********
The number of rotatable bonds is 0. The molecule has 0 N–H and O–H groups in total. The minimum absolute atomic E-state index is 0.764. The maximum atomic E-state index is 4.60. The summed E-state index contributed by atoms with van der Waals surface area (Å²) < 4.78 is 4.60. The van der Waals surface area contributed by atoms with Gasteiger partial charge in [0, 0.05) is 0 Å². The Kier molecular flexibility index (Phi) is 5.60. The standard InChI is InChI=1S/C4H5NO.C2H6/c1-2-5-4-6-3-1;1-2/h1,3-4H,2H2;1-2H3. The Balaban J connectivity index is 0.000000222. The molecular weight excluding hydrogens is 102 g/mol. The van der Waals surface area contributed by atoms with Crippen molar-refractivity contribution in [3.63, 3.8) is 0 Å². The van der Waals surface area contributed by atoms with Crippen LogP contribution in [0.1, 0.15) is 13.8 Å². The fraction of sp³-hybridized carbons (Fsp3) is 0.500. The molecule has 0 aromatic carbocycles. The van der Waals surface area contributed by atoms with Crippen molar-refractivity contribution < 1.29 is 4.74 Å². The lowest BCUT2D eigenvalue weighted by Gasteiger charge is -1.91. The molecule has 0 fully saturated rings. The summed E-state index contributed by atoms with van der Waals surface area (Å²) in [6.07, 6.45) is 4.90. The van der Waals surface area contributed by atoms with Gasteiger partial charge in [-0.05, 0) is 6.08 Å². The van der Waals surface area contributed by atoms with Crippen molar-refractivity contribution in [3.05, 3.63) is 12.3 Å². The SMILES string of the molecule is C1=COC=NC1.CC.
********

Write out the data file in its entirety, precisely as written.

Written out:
The number of rotatable bonds is 0. The molecule has 0 N–H and O–H groups in total. The minimum absolute atomic E-state index is 0.764. The maximum atomic E-state index is 4.60. The summed E-state index contributed by atoms with van der Waals surface area (Å²) < 4.78 is 4.60. The van der Waals surface area contributed by atoms with Gasteiger partial charge in [0, 0.05) is 0 Å². The Kier molecular flexibility index (Phi) is 5.60. The standard InChI is InChI=1S/C4H5NO.C2H6/c1-2-5-4-6-3-1;1-2/h1,3-4H,2H2;1-2H3. The Balaban J connectivity index is 0.000000222. The molecular weight excluding hydrogens is 102 g/mol. The van der Waals surface area contributed by atoms with Crippen molar-refractivity contribution in [3.63, 3.8) is 0 Å². The van der Waals surface area contributed by atoms with Crippen LogP contribution in [0.1, 0.15) is 13.8 Å². The fraction of sp³-hybridized carbons (Fsp3) is 0.500. The molecule has 0 aromatic carbocycles. The van der Waals surface area contributed by atoms with Crippen molar-refractivity contribution < 1.29 is 4.74 Å². The lowest BCUT2D eigenvalue weighted by Gasteiger charge is -1.91. The molecule has 0 fully saturated rings. The summed E-state index contributed by atoms with van der Waals surface area (Å²) in [6.07, 6.45) is 4.90. The van der Waals surface area contributed by atoms with Gasteiger partial charge in [-0.05, 0) is 6.08 Å². The van der Waals surface area contributed by atoms with Crippen molar-refractivity contribution in [3.05, 3.63) is 12.3 Å². The SMILES string of the molecule is C1=COC=NC1.CC.